Models, code, and papers for "Manfred Morari":
This paper describes autonomous racing of RC race cars based on mathematical optimization. Using a dynamical model of the vehicle, control inputs are computed by receding horizon based controllers, where the objective is to maximize progress on the track subject to the requirement of staying on the track and avoiding opponents. Two different control formulations are presented. The first controller employs a two-level structure, consisting of a path planner and a nonlinear model predictive controller (NMPC) for tracking. The second controller combines both tasks in one nonlinear optimization problem (NLP) following the ideas of contouring control. Linear time varying models obtained by linearization are used to build local approximations of the control NLPs in the form of convex quadratic programs (QPs) at each sampling time. The resulting QPs have a typical MPC structure and can be solved in the range of milliseconds by recent structure exploiting solvers, which is key to the real-time feasibility of the overall control scheme. Obstacle avoidance is incorporated by means of a high-level corridor planner based on dynamic programming, which generates convex constraints for the controllers according to the current position of opponents and the track layout. The control performance is investigated experimentally using 1:43 scale RC race cars, driven at speeds of more than 3 m/s and in operating regions with saturated rear tire forces (drifting). The algorithms run at 50 Hz sampling rate on embedded computing platforms, demonstrating the real-time feasibility and high performance of optimization-based approaches for autonomous racing.
Quantifying the robustness of neural networks or verifying their safety properties against input uncertainties or adversarial attacks have become an important research area in learning-enabled systems. Most results concentrate around the worst-case scenario where the input of the neural network is perturbed within a norm-bounded uncertainty set. In this paper, we consider a probabilistic setting in which the uncertainty is random with known first two moments. In this context, we discuss two relevant problems: (i) probabilistic safety verification, in which the goal is to find an upper bound on the probability of violating a safety specification; and (ii) confidence ellipsoid estimation, in which given a confidence ellipsoid for the input of the neural network, our goal is to compute a confidence ellipsoid for the output. Due to the presence of nonlinear activation functions, these two problems are very difficult to solve exactly. To simplify the analysis, our main idea is to abstract the nonlinear activation functions by a combination of affine and quadratic constraints they impose on their input-output pairs. We then show that the safety of the abstracted network, which is sufficient for the safety of the original network, can be analyzed using semidefinite programming. We illustrate the performance of our approach with numerical experiments.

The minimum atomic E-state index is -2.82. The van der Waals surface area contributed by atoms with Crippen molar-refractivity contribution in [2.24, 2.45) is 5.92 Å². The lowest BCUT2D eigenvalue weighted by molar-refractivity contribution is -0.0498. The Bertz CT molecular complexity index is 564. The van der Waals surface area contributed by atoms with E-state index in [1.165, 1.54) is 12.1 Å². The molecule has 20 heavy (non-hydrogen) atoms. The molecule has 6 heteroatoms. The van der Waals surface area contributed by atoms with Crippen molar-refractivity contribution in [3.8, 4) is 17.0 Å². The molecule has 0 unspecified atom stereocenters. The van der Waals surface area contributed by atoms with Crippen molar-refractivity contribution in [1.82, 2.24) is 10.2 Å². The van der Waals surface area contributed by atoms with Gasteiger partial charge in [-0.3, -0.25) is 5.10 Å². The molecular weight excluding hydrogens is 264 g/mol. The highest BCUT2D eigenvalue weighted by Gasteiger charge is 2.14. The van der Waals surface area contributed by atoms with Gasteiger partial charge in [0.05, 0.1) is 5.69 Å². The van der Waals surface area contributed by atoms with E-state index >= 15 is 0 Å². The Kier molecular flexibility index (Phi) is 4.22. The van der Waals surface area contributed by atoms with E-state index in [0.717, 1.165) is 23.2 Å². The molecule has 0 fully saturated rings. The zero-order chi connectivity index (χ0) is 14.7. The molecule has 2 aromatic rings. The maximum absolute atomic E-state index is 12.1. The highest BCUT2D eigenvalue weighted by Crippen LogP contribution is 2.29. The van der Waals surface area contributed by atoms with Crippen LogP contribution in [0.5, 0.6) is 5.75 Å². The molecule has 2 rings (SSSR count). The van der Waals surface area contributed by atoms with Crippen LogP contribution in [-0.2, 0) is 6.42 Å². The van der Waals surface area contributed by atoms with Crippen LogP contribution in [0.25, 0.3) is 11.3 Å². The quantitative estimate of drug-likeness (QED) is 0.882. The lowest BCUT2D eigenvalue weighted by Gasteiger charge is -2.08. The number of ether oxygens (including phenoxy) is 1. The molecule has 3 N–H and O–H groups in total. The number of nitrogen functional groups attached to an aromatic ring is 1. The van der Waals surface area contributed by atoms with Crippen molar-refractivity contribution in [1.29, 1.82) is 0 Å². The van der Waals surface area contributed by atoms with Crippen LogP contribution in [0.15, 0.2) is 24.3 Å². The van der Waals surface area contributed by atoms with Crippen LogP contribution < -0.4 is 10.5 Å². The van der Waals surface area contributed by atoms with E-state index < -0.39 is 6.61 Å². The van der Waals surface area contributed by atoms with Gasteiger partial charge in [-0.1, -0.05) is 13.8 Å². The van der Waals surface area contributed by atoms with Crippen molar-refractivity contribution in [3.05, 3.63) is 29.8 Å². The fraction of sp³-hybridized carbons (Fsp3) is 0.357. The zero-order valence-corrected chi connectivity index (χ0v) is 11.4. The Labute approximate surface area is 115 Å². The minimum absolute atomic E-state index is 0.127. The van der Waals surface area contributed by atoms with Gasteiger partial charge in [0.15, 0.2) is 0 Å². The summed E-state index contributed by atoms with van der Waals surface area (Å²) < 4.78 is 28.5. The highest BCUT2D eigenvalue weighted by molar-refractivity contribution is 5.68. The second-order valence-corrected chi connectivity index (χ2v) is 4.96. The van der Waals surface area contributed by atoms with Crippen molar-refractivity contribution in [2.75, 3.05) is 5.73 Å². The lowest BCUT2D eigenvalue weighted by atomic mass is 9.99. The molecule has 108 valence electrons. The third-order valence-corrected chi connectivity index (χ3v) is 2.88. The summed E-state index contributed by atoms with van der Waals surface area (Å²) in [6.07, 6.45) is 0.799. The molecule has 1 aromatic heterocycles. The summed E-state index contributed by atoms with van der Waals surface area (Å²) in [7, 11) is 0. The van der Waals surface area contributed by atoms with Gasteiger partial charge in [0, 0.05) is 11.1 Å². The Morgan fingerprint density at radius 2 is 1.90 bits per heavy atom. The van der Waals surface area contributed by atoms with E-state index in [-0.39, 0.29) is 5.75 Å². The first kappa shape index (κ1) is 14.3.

Analyzing the robustness of neural networks against norm-bounded uncertainties and adversarial attacks has found many applications ranging from safety verification to robust training. In this paper, we propose a semidefinite programming (SDP) framework for safety verification and robustness analysis of neural networks with general activation functions. Our main idea is to abstract various properties of activation functions (e.g., monotonicity, bounded slope, bounded values, and repetition across layers) with the formalism of quadratic constraints. We then analyze the safety properties of the abstracted network via the S-procedure and semidefinite programming. Compared to other semidefinite relaxations proposed in the literature, our method is less conservative, especially for deep networks, with an order of magnitude reduction in computational complexity. Furthermore, our approach is applicable to any activation functions.
Tight estimation of the Lipschitz constant for deep neural networks (DNNs) is useful in many applications ranging from robustness certification of classifiers to stability analysis of closed-loop systems with reinforcement learning controllers. Existing methods in the literature for estimating the Lipschitz constant suffer from either lack of accuracy or poor scalability. In this paper, we present a convex optimization framework to compute guaranteed upper bounds on the Lipschitz constant of DNNs both accurately and efficiently. Our main idea is to interpret activation functions as gradients of convex potential functions. Hence, they satisfy certain properties that can be described by quadratic constraints. This particular description allows us to pose the Lipschitz constant estimation problem as a semidefinite program (SDP). The resulting SDP can be adapted to increase either the estimation accuracy (by capturing the interaction between activation functions of different layers) or scalability (by decomposition and parallel implementation). We illustrate the utility of our approach with a variety of experiments on randomly generated networks and on classifiers trained on the MNIST and Iris datasets. In particular, we experimentally demonstrate that our Lipschitz bounds are the most accurate compared to those in the literature. We also study the impact of adversarial training methods on the Lipschitz bounds of the resulting classifiers and show that our bounds can be used to efficiently provide robustness guarantees.